The Local Planning Authority wrote to the Land owner back in March 2014 and nothing happened. The actual occupier is CDS (Superstores International) Limited trading as The Range. The planners then wrote to ParkingEye in August asking for a formal application for consent. Parking Eye showed their contempt for the law by just ignoring the request. Finally they wrote again in November 2014 spelling out their criminal conduct in no uncertain terms and threatening a prosecution.
Please be aware that anyone who displays an advertisement or knowingly permits someone else to do so, without the consent required, is acting illegally. It is then immediately open to the planning authority to bring prosecution in the Magistrates’ Court for an offence under section 224 of the Town and County Planning Act 1990.It is trite law that if a crime has to be committed to create a contract then that contract is illegal and unenforceable. To create the contract they had to have the signage. Thus all parking contracts that ParkingEye have alleged they have had over the past two years have been unenforceable.
Under the contract between ParkingEye and The Range clause 3.5 indicates that it was the responsibility of The Range to obtain the necessary consent. Regardless, a prudent business should have checked that the consents were in place before they started to operate.
ParkingEye/The Range have known, from the planners, about this issue for 10 months during which it has continued to issue parking charge notices to motorists with whom it has entered into illegal contracts. There may be an issue here around fraud.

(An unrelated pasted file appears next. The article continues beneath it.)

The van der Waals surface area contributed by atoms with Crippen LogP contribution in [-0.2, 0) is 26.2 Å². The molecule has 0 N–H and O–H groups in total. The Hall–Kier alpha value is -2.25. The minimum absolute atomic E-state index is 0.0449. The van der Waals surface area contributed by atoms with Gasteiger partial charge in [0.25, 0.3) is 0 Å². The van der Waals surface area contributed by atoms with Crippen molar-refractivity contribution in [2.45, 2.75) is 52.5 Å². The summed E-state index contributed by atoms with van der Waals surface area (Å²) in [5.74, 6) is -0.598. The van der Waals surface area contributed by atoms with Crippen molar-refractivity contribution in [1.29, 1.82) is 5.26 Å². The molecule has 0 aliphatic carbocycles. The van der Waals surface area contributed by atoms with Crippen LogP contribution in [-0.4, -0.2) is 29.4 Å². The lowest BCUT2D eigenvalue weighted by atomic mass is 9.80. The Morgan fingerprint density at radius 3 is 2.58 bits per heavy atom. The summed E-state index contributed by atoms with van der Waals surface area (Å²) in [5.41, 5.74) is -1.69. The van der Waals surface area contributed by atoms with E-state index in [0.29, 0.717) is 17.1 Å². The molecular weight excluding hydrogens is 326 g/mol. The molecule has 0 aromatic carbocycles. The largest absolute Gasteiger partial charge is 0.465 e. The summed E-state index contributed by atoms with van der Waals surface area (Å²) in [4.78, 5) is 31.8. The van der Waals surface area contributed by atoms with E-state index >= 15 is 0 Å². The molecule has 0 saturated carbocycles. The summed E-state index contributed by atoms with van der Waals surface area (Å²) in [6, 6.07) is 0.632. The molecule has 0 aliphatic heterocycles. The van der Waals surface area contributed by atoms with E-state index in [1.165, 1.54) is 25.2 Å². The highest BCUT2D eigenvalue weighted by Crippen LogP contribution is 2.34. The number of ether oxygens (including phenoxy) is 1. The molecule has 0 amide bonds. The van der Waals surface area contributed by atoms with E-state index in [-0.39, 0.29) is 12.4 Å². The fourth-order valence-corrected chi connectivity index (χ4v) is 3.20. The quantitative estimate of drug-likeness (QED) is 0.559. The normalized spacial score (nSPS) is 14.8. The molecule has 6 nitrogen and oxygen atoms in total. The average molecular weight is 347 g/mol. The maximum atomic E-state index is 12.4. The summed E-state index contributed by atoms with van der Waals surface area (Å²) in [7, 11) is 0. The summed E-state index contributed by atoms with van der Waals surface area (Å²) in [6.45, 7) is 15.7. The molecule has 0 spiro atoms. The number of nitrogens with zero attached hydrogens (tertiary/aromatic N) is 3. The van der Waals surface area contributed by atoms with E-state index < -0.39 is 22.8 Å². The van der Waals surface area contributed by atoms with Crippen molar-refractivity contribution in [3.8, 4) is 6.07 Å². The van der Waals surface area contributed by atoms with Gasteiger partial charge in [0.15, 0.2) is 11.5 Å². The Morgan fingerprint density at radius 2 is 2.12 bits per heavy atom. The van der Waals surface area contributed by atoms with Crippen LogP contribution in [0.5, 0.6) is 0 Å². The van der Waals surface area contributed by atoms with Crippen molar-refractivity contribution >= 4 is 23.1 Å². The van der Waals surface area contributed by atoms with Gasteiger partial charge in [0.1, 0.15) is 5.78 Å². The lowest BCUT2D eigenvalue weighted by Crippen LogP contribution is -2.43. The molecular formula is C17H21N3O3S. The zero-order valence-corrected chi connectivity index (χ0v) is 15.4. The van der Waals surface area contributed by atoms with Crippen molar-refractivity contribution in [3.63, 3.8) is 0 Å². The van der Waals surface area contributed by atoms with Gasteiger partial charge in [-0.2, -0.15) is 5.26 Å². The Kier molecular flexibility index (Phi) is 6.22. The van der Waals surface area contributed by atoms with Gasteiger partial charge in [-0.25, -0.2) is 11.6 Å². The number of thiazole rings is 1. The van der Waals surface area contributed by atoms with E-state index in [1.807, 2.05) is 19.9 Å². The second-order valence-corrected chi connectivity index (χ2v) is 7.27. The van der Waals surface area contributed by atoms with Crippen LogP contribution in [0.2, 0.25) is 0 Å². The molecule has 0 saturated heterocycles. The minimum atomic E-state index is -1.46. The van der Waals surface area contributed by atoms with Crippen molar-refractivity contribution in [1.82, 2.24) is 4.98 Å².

ParkingEye's standard contract (clause 3.11) shows they collect charges for breach of contract on behalf of the landowner. If this is in force with The Range then Chris Dawson's store will have trousered a lot of cash from parking charges illegally from his own customers in the last few years. The ParkingEye v Somerfield case established that each parking space is worth 0.4 parking charges per week. At £100 a charge, that is £4,000 a week per 100 spaces, and £208,000 a year.
The Prankster suggests that any motorist who paid a parking charge for The Range in Barrow in Furness applies to both ParkingEye and The Range to get their money back. This may also apply to motorists who have had court judgments against them. In this case the Tort of Deceit may apply which could mean the motorist can bring a fresh case. Motorists interested in this should take legal advice first.
The Parking Prankster